Background Given the decline in alcohol consumption amongst young people, which has coincided with the rise in technological use, there is a need for research to investigate whether technological use might be impacting on how young people drink alcohol. This study explores how social media use, and changes in social media use over time might affect alcohol consumption among youths.
Methods Using data from Understanding Standing, a UK household longitudinal study, from participants aged 12–19 (N=3586) from the youth and main survey in Wave 3 (2011–2013), and followed up in Wave 6 (2014–2016), we explored whether belonging to social media sites and frequency of interaction on social media sites in the past week, were related to being a drinker and drinking frequency in the past four weeks respectively, at baseline. Calculating change scores over time, we assessed whether changes in social media belonging, were associated with changes in drinking status, and whether changes in frequency of use of social media sites were related to changes in drinking frequency, using multinomial logistic and linear regression model. Analyses were repeated with number of times binge drinking (5+ drinks) in the past four weeks, on a sub-sample of participants aged 16–19. Models adjusted for sex, age, household tenure, urban/rural area, educational/work status, baseline social media use/frequency and number of friends.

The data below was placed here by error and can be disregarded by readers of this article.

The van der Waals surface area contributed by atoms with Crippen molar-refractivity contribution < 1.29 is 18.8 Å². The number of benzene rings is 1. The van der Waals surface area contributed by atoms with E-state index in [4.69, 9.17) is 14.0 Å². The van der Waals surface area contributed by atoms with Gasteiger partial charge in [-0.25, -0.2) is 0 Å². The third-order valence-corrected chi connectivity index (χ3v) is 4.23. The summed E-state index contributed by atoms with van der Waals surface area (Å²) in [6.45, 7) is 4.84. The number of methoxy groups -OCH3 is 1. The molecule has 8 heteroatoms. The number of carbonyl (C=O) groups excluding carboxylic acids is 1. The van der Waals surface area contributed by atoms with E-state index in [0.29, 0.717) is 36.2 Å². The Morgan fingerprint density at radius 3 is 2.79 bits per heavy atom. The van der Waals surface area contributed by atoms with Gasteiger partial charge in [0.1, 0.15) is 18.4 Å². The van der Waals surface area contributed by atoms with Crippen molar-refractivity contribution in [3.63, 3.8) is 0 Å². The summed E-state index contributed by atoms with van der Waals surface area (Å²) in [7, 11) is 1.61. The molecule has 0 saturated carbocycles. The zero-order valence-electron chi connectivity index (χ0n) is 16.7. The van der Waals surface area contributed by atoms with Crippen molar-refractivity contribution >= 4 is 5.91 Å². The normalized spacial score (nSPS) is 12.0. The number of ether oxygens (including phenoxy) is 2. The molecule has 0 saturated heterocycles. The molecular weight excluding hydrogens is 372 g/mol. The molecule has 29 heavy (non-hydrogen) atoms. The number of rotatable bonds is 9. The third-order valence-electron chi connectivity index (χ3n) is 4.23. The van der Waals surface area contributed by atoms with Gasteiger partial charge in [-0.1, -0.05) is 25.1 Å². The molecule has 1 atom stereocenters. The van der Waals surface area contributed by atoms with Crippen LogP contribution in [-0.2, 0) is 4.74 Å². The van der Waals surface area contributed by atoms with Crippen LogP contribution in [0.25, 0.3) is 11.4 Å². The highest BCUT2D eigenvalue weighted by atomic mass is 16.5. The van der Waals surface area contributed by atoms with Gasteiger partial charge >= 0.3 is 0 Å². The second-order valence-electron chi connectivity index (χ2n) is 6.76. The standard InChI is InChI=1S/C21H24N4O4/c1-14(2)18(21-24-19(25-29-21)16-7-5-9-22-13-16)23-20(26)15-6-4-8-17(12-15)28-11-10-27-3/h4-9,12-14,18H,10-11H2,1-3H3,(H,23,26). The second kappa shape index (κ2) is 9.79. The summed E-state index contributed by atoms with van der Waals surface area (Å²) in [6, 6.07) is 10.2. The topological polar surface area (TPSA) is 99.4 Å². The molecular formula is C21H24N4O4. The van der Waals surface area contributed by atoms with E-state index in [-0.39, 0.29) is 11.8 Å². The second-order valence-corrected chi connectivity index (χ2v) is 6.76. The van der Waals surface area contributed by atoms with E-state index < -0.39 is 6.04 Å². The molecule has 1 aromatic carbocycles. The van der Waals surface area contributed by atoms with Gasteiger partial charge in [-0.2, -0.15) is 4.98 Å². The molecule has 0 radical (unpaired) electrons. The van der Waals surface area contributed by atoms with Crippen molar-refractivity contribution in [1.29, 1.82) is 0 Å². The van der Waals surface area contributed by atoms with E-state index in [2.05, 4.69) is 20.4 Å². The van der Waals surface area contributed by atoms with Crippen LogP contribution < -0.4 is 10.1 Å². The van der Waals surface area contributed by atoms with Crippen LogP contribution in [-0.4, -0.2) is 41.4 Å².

Results At baseline, those who belonged to a social media site were over four times more likely (OR=4.62 95% CI (3.61–5.91)) to be a drinker versus non-drinker. Those who chatted for longer on social media sites were more likely to have drank at least once a week compared with not drinking in the past month (none vs. 1–3 hours (2.31(1.45–3.68), 4–6 hours 2.60(1.44–4.72), 7 hours or more 5.92(2.86–12.28). Among participants aged 16–19, a similar gradient was found with higher odds of binge drinking three or more times in the past month, with greater chat frequency (e.g. no hours chatting vs. 7 hours or more 6.29(2.50–15.82)). Over time, becoming new social media users increased the odds of becoming a new drinker (1.77 (1.04–3.03)) versus no change in drinking status. Participants who became more frequent users of social media sites, were more likely to drink more frequently (β=0.13, 95% CI (0.09–0.17)), and binge drink (β=0.21, 95% CI (0.12–0.31)) more frequently across waves.
Conclusion Increasing social media use was associated with greater alcohol consumption; mechanisms behind this relationship should be investigated. Alcohol-related content on the internet should be monitored.
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